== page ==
HOTMA Final Rule – Overview of Program Changes

The Department of Housing & Urban Development (HUD) has released a Final Rule implementing the Housing Opportunity Through Modernization Act of 2016 (HOTMA). This final rule has not yet been published in the Federal Register. Publication in the Federal Register will establish the effective dates of the rule.

 The Housing Opportunity Through Modernization Act (HOTMA) was signed into law on July 29, 2016, amending many aspects of Multifamily Housing programs (as well as programs administered through the Offices of Public and Indian Housing and Community Planning and Development). HOTMA was intended to streamline processes and reduce burdens on housing providers. On September 17, 2019, HUD issued a proposed rule to update its regulations according to HOTMA’s statutory mandate. The final rule, published on January 9, 2023, considers public comment received on the proposed rule and provides additional guidance for implementing Sections 102, 103, and 104 of HOTMA.

Which Programs will be Affected by the Final Rule?

 The Section 8 PBRA (including RAD), Section 202/811 PRAC, 202/8, 202/162 PAC, Senior Preservation Rental Assistance Contract (SPRAC), and Section 811 Project Rental Assistance (811 PRA) programs will see changes due to HOTMA.

This is the first in a series of articles I will write on the sweeping changes that will be made to HUD affordable housing programs. This article will focus on some of the “definitional” changes made to the programs, with follow-up articles on specific areas, including income, assets, HOME program changes, Housing Trust Fund changes, and changes that affect HOPWA, Section 202 and 811, public housing, and general requirements.

This final rule implements a number of definitional changes. One particularly important change is the definition of “earned income.” In this final rule, HUD is expanding the definition of “earned income” to explain that “transfer payments” (which are not included in earned income) mean payments made or income received in which no goods or services are being paid for. This will include welfare, social security, and certain governmental subsidies.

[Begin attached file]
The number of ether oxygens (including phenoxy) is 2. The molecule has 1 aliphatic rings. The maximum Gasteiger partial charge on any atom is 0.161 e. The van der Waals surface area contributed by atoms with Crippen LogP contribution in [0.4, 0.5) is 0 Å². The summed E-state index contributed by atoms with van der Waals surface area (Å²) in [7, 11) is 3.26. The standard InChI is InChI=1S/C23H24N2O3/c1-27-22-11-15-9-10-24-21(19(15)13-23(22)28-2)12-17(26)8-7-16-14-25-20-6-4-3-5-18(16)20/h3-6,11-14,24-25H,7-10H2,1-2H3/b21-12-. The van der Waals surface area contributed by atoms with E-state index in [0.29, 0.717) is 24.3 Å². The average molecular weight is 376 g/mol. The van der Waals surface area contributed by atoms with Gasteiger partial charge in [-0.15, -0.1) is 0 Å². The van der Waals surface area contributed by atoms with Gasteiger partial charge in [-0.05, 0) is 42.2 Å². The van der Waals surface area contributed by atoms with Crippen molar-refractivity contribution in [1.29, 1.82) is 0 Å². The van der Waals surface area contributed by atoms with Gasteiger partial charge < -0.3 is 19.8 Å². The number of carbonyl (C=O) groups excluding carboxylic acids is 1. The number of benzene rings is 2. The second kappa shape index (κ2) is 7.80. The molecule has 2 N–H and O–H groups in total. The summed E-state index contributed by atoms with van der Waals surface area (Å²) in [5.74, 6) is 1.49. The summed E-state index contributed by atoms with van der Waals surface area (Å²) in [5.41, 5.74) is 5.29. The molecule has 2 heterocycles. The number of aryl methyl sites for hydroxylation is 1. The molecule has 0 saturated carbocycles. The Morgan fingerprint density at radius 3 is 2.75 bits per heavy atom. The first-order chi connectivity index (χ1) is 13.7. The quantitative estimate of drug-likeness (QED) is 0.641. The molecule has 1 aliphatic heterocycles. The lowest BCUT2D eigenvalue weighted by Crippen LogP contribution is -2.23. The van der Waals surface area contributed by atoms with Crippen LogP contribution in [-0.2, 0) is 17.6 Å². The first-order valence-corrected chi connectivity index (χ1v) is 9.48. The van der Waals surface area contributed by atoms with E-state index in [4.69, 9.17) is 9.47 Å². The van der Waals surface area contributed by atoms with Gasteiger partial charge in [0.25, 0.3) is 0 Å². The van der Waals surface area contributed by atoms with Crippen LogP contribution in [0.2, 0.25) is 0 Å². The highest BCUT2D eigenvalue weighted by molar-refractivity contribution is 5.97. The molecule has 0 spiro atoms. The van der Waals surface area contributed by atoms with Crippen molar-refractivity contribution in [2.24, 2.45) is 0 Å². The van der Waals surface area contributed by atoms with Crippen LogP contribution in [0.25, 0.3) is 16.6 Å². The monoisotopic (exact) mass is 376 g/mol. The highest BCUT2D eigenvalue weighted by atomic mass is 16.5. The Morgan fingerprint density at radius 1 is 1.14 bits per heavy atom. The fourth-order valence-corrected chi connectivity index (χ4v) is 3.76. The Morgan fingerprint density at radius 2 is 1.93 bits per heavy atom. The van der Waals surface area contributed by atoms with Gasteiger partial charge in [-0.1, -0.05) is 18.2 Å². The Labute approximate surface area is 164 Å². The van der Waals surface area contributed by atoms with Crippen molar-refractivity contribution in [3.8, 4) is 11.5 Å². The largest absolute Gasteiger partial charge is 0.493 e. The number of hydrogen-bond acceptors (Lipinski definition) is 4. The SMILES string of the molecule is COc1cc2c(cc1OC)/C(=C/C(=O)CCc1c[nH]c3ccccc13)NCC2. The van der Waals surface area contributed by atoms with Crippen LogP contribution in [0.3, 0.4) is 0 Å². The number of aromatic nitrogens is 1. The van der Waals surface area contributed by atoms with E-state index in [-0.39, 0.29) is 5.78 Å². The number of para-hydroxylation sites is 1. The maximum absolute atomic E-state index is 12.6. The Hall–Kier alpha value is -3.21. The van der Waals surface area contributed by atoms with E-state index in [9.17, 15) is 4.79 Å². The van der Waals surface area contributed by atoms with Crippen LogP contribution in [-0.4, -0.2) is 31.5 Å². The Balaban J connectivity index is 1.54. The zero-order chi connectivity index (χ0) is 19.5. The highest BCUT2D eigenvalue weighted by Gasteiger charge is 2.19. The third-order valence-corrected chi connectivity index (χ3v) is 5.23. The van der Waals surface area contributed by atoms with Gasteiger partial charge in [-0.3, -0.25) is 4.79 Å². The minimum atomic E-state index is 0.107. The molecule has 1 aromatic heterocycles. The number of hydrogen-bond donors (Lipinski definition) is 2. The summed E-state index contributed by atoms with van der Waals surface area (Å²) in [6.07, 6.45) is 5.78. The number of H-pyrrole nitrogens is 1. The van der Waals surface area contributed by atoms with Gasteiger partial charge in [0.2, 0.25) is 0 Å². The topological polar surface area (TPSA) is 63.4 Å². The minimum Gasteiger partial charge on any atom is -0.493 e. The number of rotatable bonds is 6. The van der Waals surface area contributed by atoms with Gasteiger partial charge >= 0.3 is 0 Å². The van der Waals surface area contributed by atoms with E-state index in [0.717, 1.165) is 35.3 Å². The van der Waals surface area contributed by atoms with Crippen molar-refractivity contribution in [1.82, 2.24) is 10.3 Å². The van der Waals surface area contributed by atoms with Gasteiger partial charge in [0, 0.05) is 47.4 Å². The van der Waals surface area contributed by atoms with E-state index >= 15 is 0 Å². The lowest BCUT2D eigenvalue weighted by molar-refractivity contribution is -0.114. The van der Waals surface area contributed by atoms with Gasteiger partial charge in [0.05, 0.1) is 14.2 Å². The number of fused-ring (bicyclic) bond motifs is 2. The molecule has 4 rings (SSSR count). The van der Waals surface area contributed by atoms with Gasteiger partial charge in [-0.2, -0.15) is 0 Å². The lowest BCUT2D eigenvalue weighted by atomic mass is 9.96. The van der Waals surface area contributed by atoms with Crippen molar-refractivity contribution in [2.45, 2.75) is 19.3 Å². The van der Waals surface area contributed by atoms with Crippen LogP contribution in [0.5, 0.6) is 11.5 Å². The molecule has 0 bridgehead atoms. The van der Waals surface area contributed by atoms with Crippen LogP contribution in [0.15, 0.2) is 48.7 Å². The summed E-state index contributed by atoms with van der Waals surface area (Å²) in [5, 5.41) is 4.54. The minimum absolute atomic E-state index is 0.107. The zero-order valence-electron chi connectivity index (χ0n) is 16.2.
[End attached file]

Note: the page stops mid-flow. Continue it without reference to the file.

HUD has also provided a precise definition of “unearned income,” which is essentially any income other than income from employment. The final rule specifies that the term “unearned income” is broad, encompassing any annual income that is not earned income.

HUD is revising the definition of “medical expenses” to be “health and medical care expenses” consistent with the language used in HOTMA, and to reflect the IRS definition of the term. The final rule adds “long-term care premiums” as an example of what is included in the definition of health and medical care expenses. This conforms the final regulation to guidance that was already in the HUD Handbook 4350.3, which states that “long-term care premiums” are examples of deductible health and medical care expenses.

With regard to assets, HUD clarifies that net family assets do not include the value of “non-necessary” items of personal property with a total combined value of $50,000 or less, to be adjusted annually by an inflation factor. HUD will issue formal guidance – possibly in Change 5 of 4350.3 – to assist owners/agents (O/As) in determining whether an item is a “necessary item of personal property” or whether the value of the item should be included in calculating the value of all non-necessary items of personal property for the $50,000 threshold. The definition of net family assets also excludes Federal tax refunds or refundable tax credits for a period of 12 months after receipt by the family. The final rule also indicates that non-revocable trusts will not be included as an asset as long as the Trust is not within the control of a member of the household. This indicates that voluntarily setting up a non-revocable trust may no longer be considered an asset disposed of for less than fair market value. Finally, HUD is excluding as an asset the value of any “baby bond” account created, authorized, or funded by Federal, State, or local government.

HUD is also narrowing the definition of “nonrecurring income.” Since this type of income is excluded, HUD is including definitions for “day laborer,” “independent contractor,” and “seasonal worker,” to assist owners in better determining what income must be included.

HUD provides more detail relating to the status of foster children and adults. While foster adults and foster children are members of the household (and therefore will be considered when determining appropriate unit size and utility allowance), they are not considered members of the family for purposes of determining either annual and adjusted income or net family assets, nor are the assets of foster adults or children considered for purposes of the asset limitations in HUD programs. Since the HUD Office of Multifamily Housing has treated foster children and adults as family members, this revised definition will change the treatment of foster children and adults. In other words, these individuals will not count as household members for income purposes, similar in nature to the treatment of a live-in aide. This change eliminates the program quirk that allowed a family with a child in foster care and the foster care family to both claim the child as a household member. Handbook 4350.3 will be updated to reflect this new rule.

The new rule provides additional guidance relative to over-income families in public housing. Such families will be permitted to remain in public housing as long as they pay an “alternative non-public housing rent.” Such families will no longer be considered public housing program participants.

Obviously, these changes are complex and far-reaching. Future articles will go into detail on the major elements of the final rule in order to simplify what is likely to be a year-long transition to the new rules.